4. Press 1. Draw Scale to Calibrate and pull a line from one corner of the maze to the other. Enter the length of the real distance in cm.
      5. Repeat that for the other axis.
    4. Test if the light stimulation is working.
      1. Go to Arena - Hardware Mapping and select Test on the grey bar.
      2. Select Command Output 1 High and press Test.
        NOTE: There should be light emitting from the end of the optical fiber. When selecting Output 1 Low and Test, the stimulation should stop.
    5. Define the trial control settings for 20 minutes of experiment. Set trials Off1, On1, Off2 and On2 to each be 5 minutes long.
      1. Go to Trial Control Setting and select Track duration 30 minutes.
      2. Prepare the main rule by adjusting the Condition: Time to 20 minutes by Selecting Settings and change 30 to 20 minutes. Confirm with Ok.
        NOTE: The condition for start track should be when subject is in arena for 2 seconds. That way the system will automatically start tracking when the mouse is in the arena.
      3. Create a sub-rule for the light stimulation: Go to Structures, more and select Sub-rule.
      4. Give it a name such as light stimulation protocol.
      5. Place it below the main rule and spread out the two boxes by selecting the blue area with the mouse courser.
      6. Go to Conditions, Time and give it a name like light on 1.
      7. Adjust Condition is met with after 5 minutes. Confirm with Ok.
      8. Place the box directly behind the Rule Begin box of the sub-rule by pulling it to the black line.
      9. Go to Action | Custom Hardware and name it: light ON 1.
      10. Select Action to perform as Output 1 High and confirm with Ok.
      11. Place the box directly behind the Condition box.
        NOTE: Now after 5 minutes of the experiment the light stimulation should start.
      12. Repeat the steps to define the time condition After 5 minutes and the action Output 1 Low to stop the light stimulation after another 5 minutes.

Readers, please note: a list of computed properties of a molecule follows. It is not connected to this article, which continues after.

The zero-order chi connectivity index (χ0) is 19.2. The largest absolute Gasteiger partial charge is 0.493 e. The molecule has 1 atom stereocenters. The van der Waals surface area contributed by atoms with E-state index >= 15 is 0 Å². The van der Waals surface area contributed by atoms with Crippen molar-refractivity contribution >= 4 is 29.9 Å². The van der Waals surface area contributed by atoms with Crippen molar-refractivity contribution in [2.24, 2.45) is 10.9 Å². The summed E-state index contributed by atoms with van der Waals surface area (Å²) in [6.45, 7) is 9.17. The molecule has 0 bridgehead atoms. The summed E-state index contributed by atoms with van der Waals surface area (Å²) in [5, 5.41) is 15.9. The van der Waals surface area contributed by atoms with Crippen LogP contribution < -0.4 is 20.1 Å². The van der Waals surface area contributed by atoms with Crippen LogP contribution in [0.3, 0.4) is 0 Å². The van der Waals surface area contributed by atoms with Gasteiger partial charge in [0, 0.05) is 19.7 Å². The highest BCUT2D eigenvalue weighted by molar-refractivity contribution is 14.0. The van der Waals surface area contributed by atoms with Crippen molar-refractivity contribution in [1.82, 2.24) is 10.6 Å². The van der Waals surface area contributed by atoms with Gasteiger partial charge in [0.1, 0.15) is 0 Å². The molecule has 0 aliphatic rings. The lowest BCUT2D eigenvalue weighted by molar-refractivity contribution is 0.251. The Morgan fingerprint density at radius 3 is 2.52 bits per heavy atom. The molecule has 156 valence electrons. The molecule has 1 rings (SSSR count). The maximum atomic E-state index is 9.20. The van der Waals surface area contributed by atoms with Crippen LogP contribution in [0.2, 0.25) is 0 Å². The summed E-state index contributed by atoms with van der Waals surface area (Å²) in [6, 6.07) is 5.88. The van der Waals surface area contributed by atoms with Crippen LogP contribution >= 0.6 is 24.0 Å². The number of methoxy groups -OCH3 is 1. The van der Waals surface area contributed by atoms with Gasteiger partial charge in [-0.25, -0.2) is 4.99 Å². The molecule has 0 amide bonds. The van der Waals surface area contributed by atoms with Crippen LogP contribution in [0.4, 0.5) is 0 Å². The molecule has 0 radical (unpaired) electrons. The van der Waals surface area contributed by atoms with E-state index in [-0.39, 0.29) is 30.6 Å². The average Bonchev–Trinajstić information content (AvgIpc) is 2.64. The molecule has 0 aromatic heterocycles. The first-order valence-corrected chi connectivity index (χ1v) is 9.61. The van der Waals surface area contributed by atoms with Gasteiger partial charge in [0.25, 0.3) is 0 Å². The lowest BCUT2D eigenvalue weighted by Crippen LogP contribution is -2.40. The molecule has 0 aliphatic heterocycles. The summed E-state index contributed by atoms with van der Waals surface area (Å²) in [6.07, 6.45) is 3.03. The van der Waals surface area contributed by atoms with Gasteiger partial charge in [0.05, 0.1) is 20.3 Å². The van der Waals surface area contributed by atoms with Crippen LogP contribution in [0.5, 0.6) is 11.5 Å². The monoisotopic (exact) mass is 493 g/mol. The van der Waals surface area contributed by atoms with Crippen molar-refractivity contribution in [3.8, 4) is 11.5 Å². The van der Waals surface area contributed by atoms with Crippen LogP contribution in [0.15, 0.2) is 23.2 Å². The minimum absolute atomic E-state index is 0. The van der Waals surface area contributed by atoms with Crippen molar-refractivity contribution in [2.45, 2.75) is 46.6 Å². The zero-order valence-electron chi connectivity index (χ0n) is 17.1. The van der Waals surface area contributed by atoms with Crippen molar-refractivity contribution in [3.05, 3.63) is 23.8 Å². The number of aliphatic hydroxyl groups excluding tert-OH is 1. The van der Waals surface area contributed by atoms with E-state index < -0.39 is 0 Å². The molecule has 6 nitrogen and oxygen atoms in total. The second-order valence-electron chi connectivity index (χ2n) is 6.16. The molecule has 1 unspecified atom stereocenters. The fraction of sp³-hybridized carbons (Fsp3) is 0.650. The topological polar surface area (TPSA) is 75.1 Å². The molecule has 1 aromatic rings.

13. Repeat the steps again to program another light Off and light On trial.
      14. Go to Structures | Sub-rule reference and check that the reference belongs to the correct sub-rule.
      15. Choose Start conditions as Without delay and Stop conditions as Execute once per start condition. Confirm with Ok.
      16. Place the reference box between action box 1 and condition box 2 of the main rule and draw a line from Action - start track to the Reference.
        NOTE: Now the main rule directly starts the sub-rule after starting the track.
    6. Define the detection settings to show the system what it should track.
      1. Go to Detection settings and select Detection settings 1.
      2. Place a test mouse into the arena and select Automated Setup.
      3. Choose Rodent as animal type and use the mouse curser to draw a box around the mouse in the arena. Confirm the Results OK? question with Yes.
    7. Define the trial list for all experimental animals that should be tracked.
      1. Go to Trial List and plan all animals to record today: Select add trials and select a number.
      2. Select all the conditions defined before for every mouse.
      3. Name the Animal-ID and the Treatment correctly to later simplify the analysis.
        NOTE: The Animal-ID is irrelevant for the system and only important for later data analyzation by the experimenter. The grouping in Treatment and Control group is important for the system to know how to group and how to compare all the tracks in later analyzing steps.
    8. Go to Acquisition and start with the experiment.

4. Open Field experiment (anxiety)

  1. Bring the experimental mouse to the behavioral room right before the experiment to ensure a proper level of anxiety.
    NOTE: The behavioral experiments should be performed during the dark phase when mice are awake, and always in the same time slot to ensure comparability.
  2. Couple the mouse via a sleeve to the light source by pressing it gently onto the grid of the cage.
  3. Place it into a waiting cage with fresh litter for 10 min to get acclimatized to the light cable.
  4. Start acquisition by pressing the Start button in the video tracking software (e.g., Ethovision XT).
  5. Transfer the mouse from the waiting cage into the left upper corner of the open field. Remove the arm within 2 seconds to avoid tracking an arm instead of the mouse.
  6. Leave the visual field of the mouse during the experiment and keep calm.